“We are still talking about that,” Daudt said about tax and transportation issues. “If we don’t get to those issues this year, there will be significant money on the bottom line” and lawmakers may consider them next year.

The leaders said they do not know how much the state would spend under their agreement.

While details were scarce, here are a few items Daudt and Bakk mentioned:

— State-run colleges and universities probably will not get enough money to freeze tuitions for the next two years.

— MinnesotaCare, which Republicans wanted to fold to save money, will survive as a state-subsidized insurance program for the poor, and a working group will study its future.

— Nursing homes will get more funds.

— No public works financing legislation, known as the bonding bill, is likely other than a small one funding flood recovery.

— Discussions continue on a Dayton proposal to require vegetative buffers around all of the state water as a way to reduce water pollution.

Bakk and Daudt said that while they think their agreement will pass, all lawmakers might not be happy.

“Everyone walks away from the table grumbling a little bit,” Bakk said.

With a Monday adjournment deadline, lawmakers may be forced to work around-the-clock until then.

House-Senate conference committees were expected to begin negotiating final spending bills late Friday. In general, Bakk and Daudt are giving the committees general spending targets, with committee members left with the job of making specific decisions.

Even as legislative leaders struggled to end the current legislative session, they set March 8 as the beginning of next year’s session.

Also Friday, senators approved, and sent to the governor, a bill allowing Minnesota drivers to use smartphones as proof of vehicle insurance.

The governor signed a bill to create a working group to develop a system to provide the public information about missing elderly people with dementia.

 

Hints of progress emerge in budget talks

Reporters greet Minnesota Senate Majority Leader Tom Bakk Thursday morning, May 14, 2015, as he walks through the front gate of the governor's residence en route to budget talks. (Forum News Service photo by Robb Jeffries)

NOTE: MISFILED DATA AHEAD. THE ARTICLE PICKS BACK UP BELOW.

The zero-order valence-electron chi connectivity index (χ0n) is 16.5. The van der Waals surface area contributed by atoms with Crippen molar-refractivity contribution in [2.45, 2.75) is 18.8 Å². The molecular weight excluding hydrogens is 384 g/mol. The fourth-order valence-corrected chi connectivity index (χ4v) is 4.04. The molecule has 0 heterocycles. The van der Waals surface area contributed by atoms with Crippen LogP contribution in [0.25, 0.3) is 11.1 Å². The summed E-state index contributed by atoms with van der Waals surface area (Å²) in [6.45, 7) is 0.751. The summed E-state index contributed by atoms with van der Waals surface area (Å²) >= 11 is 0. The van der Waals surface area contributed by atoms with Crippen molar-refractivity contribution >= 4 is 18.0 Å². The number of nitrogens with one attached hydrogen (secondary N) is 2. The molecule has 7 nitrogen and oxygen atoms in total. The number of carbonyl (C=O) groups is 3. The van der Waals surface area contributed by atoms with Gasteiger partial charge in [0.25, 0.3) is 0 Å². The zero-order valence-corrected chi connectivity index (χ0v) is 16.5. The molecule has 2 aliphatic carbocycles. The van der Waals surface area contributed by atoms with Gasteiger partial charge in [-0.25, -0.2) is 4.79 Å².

Reporters greet Minnesota Senate Majority Leader Tom Bakk Thursday morning, May 14, 2015, as he walks through the front gate of the governor’s residence en route to budget talks. (Forum News Service photo by Robb Jeffries)

This is the day many Capitol insiders say a state budget deal must be cut if the 2015 legislative session is to end smoothly Monday, and there were hints progress is being made.

Negotiators working on a $40 billion-plus, two-year budget were not telling Minnesotans how things were going. There were indications that high-level negotiators were reaching agreements on some spending targets.

“We have our target and we are ready to go,” Senate Judiciary Budget Chairman Ron Latz, D-St. Louis Park, said this morning.

Latz said as soon as the Senate adjourned at midday he would prepare an offer to his House counterparts about how to spend $2.1 billion, the target he has received from Senate leaders.

“We are close to getting a target,” Senate Higher Education Chairwoman Terri Bonoff, D-Minnetonka, said.

Sen. Tom Saxhaug, D-Grand Rapids, said his committee in charge of funding a variety of state government programs expected targets later today or early Friday.

However, other Senate chairmen did not sound as optimistic. For instance, Sen. Tony Lourey, D-Kerrick, said the health and human services conference committee has met several times, but he made no mention that he was about to receive a spending target.

When Senate Majority Leader Tom Bakk, D-Cook, entered the governor’s residence for negotiations this morning, he greeted waiting reporters with: “Hello, everybody,” refusing to give even a hint about how close officials are to a deal. House Speaker Kurt Daudt, R-Crown, was no more helpful with his “good morning.”

Bakk, Daudt and Democratic Gov. Mark Dayton are key negotiators working on the budget as time runs out. They were accompanied by a few others, and throughout talks this week they invite in commissioners and committee chairmen as needed when specific issues arise.

Late Wednesday, Daudt told some reporters that transportation and tax issues have not been discussed lately, with a priority being placed on other spending issues. Bakk has said the Legislature does not need to pass transportation and tax bills, although all parties say that increasing transportation funding is a priority.

Robb Jeffries contributed to this story.